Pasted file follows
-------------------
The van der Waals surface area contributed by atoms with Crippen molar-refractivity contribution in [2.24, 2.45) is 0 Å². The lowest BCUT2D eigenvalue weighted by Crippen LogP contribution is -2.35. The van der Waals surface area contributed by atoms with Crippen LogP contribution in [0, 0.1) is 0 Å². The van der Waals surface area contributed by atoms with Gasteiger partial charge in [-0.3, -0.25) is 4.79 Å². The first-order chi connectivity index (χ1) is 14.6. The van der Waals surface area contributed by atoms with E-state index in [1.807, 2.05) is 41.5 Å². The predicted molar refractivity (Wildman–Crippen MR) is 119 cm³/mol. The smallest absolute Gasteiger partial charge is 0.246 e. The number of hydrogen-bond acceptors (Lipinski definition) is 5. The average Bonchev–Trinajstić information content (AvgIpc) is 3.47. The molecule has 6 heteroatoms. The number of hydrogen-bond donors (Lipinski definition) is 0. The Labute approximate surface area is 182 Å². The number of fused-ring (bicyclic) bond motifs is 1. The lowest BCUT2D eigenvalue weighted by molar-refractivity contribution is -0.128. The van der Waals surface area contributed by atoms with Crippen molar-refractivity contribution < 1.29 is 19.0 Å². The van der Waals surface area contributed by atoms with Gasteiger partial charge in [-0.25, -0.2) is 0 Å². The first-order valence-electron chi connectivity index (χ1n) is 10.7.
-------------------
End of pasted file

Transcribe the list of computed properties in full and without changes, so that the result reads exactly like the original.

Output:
The van der Waals surface area contributed by atoms with Crippen molar-refractivity contribution in [2.24, 2.45) is 0 Å². The lowest BCUT2D eigenvalue weighted by Crippen LogP contribution is -2.35. The van der Waals surface area contributed by atoms with Crippen LogP contribution in [0, 0.1) is 0 Å². The van der Waals surface area contributed by atoms with Gasteiger partial charge in [-0.3, -0.25) is 4.79 Å². The first-order chi connectivity index (χ1) is 14.6. The van der Waals surface area contributed by atoms with E-state index in [1.807, 2.05) is 41.5 Å². The predicted molar refractivity (Wildman–Crippen MR) is 119 cm³/mol. The smallest absolute Gasteiger partial charge is 0.246 e. The number of hydrogen-bond acceptors (Lipinski definition) is 5. The average Bonchev–Trinajstić information content (AvgIpc) is 3.47. The molecule has 6 heteroatoms. The number of hydrogen-bond donors (Lipinski definition) is 0. The Labute approximate surface area is 182 Å². The number of fused-ring (bicyclic) bond motifs is 1. The lowest BCUT2D eigenvalue weighted by molar-refractivity contribution is -0.128. The van der Waals surface area contributed by atoms with Crippen molar-refractivity contribution < 1.29 is 19.0 Å². The van der Waals surface area contributed by atoms with Gasteiger partial charge in [-0.25, -0.2) is 0 Å². The first-order valence-electron chi connectivity index (χ1n) is 10.7.